The 21 year-old Belgium will complete the Tour of Georgia, his first time in the USA, and then return to Europe to compete in the 4 Jours de Dunkerque (May 8-13) and then the Tour of Belgium (30 - June 3).
Saunier Duval-Prodir stronger and stronger
By Monika Prell
Saunier Duval-Prodir is going very strong in these days; after conquering the Vuelta al País Vasco – team classification, overall classification with Juan José Cobo and two stage wins – it's again a rider of the Cantabrian team who hits the headlines. David Cañada pushed hard in Tour of Georgia stage three to finish second behind the Belgian Gianni Meersman (Discovery Channel) and take over the leadership.
Cañada won the sprint of a seven riders, one second after Meersman crossed the finish line in Chattanooga (Tennessee). Teammate Rubens Bertogliati finished in eight and now is second in the overall classification.
"Tomorrow is 30 kilometres and I think I can have a good day," Cañada said to Cyclingnews, referring to today's time trial. "I am strong in the climbs too but I know Janez [Brajkovic] is stronger than I am there so perhaps we can use my other teammates who are strong like Simoni and Millar in our tactics over the next days."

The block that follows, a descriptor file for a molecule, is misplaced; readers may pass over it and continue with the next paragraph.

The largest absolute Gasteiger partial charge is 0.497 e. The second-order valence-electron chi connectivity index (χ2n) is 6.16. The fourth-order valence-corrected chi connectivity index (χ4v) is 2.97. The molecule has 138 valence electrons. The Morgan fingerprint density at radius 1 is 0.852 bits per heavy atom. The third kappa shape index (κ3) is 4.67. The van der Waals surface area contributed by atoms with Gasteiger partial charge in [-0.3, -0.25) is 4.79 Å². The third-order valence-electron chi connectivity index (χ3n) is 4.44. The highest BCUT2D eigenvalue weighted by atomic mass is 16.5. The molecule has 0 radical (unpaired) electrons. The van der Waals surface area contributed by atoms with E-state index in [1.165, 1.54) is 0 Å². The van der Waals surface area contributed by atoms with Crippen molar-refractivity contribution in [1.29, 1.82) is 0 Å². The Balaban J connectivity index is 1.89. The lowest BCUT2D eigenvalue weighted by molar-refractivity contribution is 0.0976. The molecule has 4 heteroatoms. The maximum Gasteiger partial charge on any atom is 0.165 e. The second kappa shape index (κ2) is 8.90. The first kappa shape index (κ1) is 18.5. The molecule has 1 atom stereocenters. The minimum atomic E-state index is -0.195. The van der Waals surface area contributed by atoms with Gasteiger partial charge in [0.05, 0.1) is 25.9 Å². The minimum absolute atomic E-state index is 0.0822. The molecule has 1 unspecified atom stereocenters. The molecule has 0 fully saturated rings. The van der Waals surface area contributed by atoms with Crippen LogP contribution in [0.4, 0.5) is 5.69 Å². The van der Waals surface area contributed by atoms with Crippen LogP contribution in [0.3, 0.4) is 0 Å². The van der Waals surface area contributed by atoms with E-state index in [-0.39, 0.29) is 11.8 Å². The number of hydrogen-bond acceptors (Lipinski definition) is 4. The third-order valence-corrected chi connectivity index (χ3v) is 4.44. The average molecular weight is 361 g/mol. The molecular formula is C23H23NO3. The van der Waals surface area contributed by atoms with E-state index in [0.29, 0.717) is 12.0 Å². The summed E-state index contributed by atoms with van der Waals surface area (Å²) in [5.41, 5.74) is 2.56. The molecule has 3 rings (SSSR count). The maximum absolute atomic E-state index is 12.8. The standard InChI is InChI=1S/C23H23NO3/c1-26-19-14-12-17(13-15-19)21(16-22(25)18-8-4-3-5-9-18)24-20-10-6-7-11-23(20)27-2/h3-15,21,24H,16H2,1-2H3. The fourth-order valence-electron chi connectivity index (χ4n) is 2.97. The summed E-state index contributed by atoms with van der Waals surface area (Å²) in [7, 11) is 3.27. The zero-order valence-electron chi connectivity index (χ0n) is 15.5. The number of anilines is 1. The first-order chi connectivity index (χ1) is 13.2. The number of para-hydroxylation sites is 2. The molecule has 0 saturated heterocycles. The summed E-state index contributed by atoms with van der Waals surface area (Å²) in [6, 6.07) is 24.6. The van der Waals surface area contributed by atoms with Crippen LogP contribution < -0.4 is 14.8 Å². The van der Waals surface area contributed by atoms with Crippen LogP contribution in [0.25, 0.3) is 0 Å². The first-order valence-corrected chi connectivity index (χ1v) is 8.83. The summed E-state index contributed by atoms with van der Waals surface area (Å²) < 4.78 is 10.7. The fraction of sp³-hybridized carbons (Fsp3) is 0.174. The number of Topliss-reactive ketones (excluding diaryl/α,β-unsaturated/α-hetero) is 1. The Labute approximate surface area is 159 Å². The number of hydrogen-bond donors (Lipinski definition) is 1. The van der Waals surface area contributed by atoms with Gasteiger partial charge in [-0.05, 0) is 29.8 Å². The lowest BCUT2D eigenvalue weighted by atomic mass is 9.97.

Cañada also commented on the climbing in Georgia. "I can climb well in these kinds of climbs here," he continued. "If it were longer climbs like in Europe then it isn't possible for me to go with someone like him."
Saunier Duval-Prodir Directeur Sportif Mateo Algeri was pleased with his charges. "I predicted Cañada to be very strong here this week, even though we have other strong riders like Simoni and Millar," he explained.
He confirmed what Cañada had said regarding team strategy for the rest of the race. "Absolutely we are going to try to use Simoni and Millar to help us in tactics to win this race," the Italian from Bergamo continued. "It will be a good change for Simoni to help another rider. He is going to enjoy doing this job because he really likes helping the other riders. He will help Cañada here and then expect to be helped in the Giro later on.